How Broadcast Fax Works

By: Dave Roos
Broadcast fax allows you to send more than once fax.
Photo courtesy Dreamstime

Broadcast fax is the ability to send a single fax to more than one person at the same time [source:]. Some fax machines can scan a document once and broadcast it to multiple recipients. But, when most people talk about broadcast fax, they're referring to third-party services that use fax server technology to send a single fax to hundreds or thousands of recipients at once.

Broadcast fax is a powerful tool for public relations professionals, who routinely send time-sensitive story ideas to hundreds of targeted journalists and publications simultaneously. According to a report by Davidson Consulting, broadcast fax was a $200 million industry worldwide in 2006.


Unfortunately, broadcast fax is also a powerful tool for fax spammers who flood thousands of fax machines with unsolicited "junk fax" advertisements, despite strict, Federal anti-spamming laws.

In this HowStuffWorks article, we'll look at the technology behind broadcast fax, its real-world applications and the legal issues surrounding its use and misuse.

Let's start with a look at fax servers, the key technology behind broadcast fax.


Fax Servers and Broadcast Fax Services

You can send faxes directly from your laptop.
Photo courtesy Dreamstime

Fax servers power broadcast fax. They're machines that run special software to electronically process and store incoming and outgoing faxes [source: Technology Association of Georgia]. The most important job of a fax server is to convert digital files into analog (or phone line) fax signals that can be sent to conventional fax machines.

Faxes are tricky because they can be sent and received by different kinds of machines that operate using different protocols and standards. Computers, for example, use something called Internet Protocol (IP) to send and receive data over a network. With Internet Protocol, an outgoing message is chopped up into small packets of data that are individually routed to the destination where they are reassembled using something called Transmission Control Protocol (TCP) [source: SearchVoIP].


Modern fax machines are digital -- meaning they communicate in 1s and 0s like computers -- but they send and receive that digital data over analog phone lines. Therefore, for a computer to communicate with a fax machine, all data needs to be converted to an analog signal that the fax machine can understand. That's the job of the fax server.

The fax server functions as a gateway between the IP computer network and the analog phone network. This technology is sometimes called FoIP (Fax over Internet Protocol). Read our article on FoIP for an in-depth explanation of how FoIP works.

Here are some common features of fax servers:

  • Send and receive faxes via e-mail or Web interface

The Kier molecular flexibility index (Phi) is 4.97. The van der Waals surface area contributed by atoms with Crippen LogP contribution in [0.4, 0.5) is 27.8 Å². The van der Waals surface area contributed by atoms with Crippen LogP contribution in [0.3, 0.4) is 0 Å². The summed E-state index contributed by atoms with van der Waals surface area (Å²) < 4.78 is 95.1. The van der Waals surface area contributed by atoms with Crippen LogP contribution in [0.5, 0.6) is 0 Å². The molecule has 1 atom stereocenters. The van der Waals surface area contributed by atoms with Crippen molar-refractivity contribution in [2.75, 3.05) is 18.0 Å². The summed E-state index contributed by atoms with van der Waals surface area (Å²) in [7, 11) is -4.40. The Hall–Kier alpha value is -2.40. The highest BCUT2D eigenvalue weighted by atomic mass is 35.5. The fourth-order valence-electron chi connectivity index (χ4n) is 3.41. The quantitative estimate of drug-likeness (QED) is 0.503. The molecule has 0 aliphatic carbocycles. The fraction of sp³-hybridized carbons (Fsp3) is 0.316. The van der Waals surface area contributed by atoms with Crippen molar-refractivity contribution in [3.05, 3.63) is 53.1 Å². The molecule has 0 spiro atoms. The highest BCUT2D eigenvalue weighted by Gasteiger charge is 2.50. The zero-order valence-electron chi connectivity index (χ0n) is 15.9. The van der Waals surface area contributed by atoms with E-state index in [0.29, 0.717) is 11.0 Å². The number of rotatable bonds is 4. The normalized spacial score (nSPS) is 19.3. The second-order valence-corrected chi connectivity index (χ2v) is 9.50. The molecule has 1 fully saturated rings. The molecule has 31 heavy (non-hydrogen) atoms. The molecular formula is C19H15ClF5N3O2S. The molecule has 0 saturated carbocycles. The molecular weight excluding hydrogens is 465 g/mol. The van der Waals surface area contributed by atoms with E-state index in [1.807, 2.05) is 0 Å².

• Store and archive faxes
  • Track and report back on sent faxes
  • Automatically route faxes for cost-effectiveness and efficiency
  • Integrate with back-office applications for automated document delivery
  • Maintain group mailing lists
  • Broadcast faxes to many recipients at once

[source: Technology Association of Georgia]

If a company wants to take advantage of broadcast faxing, it has to make a decision: to host or not to host? It can purchase its own fax server (or multiple servers) and host its own broadcast faxes, or it can subscribe to a broadcast fax service that will host the faxes on its own servers. On the next page, we'll talk about the economics of broadcast fax.


Broadcast Fax Economics

Manage and send
Photo courtesy Dreamstime

Like most business decisions, this one comes down to economics. The company needs to weigh the costs of purchasing and administering fax-server hardware and software versus the cost of a third-party fax broadcasting service.

High-end enterprise fax servers can cost as much as $25,000 [source: CNet Shopper]. In-house fax servers might also require extra IT personnel or at least additional training for existing IT staff.


Fax broadcasting services typically charge per page with discounts for high-volume fax campaigns. A fax broadcast to a hundred recipients might cost $.09 per page, while a fax broadcast to several thousand recipients could be as low as $.02 per page. Most services only charge a client for successful faxes, excluding any wrong numbers, busy signals or other errors during the broadcast.

With fax broadcasting services, the client manages fax campaigns through a Web interface. Here, the client can upload Excel spreadsheets or .csv (comma-separated value) files to create mailing lists for different fax campaigns. The broadcast fax service stores all of these lists for easy access in the future.

Clients then use the Web interface to upload the document(s) they want to fax, whether it's in Microsoft Word or Excel, an image file or a PDF. Some broadcast fax services help the client create a cover sheet with the company's logo, letterhead and personalized recipient information.

Like in-house fax servers, broadcast fax services allow clients to schedule fax deliveries for a certain day and time or for off-peak hours overnight. Broadcast fax services can also assign billing codes to fax jobs, track fax campaigns and produce reports on how many faxes went through, which ones should be resent and which ones should be removed from the list.